In fact, his shouting provided the stimulus for that selfish wagon Rose Dawson to shove poor old frozen Leonardo DiCaprio off that door to which they were both clinging for life and into the icy ocean so that she and she alone could be saved, the self-centred mare. Have you ever seen a frozen woman move so fast? No? I rest my case…

Anyway, Joanne Froggatt plays Laura Nielson, an attractive and outgoing secondary school teacher who, one fateful night, goes on a date with surgeon Andrew Earlham (played by Unpronounceable Gruffudd), the father of one of her pupils, Luke.

Andrew is handsome, charming, witty and widowed, and doesn’t look a day older than when he was hanging out of the rescue boat yelling, are any a’ youse rich bastards still alive out there, or words to that effect. Laura certainly can’t resist his not inconsiderable charms. She invites him in to her charming little seafront house for a nightcap, while he supposedly waits for a taxi…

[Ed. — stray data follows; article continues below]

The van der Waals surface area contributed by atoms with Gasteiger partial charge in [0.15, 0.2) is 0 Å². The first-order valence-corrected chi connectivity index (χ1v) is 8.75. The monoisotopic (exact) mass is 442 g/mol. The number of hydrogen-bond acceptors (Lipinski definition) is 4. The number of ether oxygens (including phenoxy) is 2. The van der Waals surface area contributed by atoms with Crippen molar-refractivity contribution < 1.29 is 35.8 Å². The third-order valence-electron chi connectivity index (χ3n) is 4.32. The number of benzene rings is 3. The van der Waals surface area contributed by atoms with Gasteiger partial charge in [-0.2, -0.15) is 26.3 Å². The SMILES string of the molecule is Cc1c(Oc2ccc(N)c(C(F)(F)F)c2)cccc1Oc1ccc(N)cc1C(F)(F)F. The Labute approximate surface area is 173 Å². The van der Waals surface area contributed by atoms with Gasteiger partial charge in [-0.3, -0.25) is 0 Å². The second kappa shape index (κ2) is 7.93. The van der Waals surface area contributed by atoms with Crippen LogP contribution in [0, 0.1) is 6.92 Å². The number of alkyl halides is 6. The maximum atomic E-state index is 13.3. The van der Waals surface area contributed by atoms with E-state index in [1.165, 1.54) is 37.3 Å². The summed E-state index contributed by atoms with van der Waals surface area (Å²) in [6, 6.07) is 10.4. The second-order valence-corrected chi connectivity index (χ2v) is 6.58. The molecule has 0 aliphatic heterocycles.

When Laura wakes up the next morning, she gets the distinct impression that she’s been, well, drugged and raped. Drug-raped. By Andrew Earlham, the handsome, widowed surgeon who’s supposedly just looking to dip his big toe back in the dating pool again, as it were.

Laura is extremely vocal and loses no time in reporting what she sees as a heinous crime. Andrew, of course, denies all culpability. Oh, we had all the sex all right, but it was wholly consensual, he bleats hopefully. Well, you can’t consent to what you don’t know is happening, can you…?

Laura will spend the whole series trying to prove, not only that Andrew Earlham drug-raped her, but also that he has done it to other women before and certainly will again if he gets the chance. Laura becomes a thorn in Andrew’s side like he has never known before and probably won’t again. Who will come out on top…?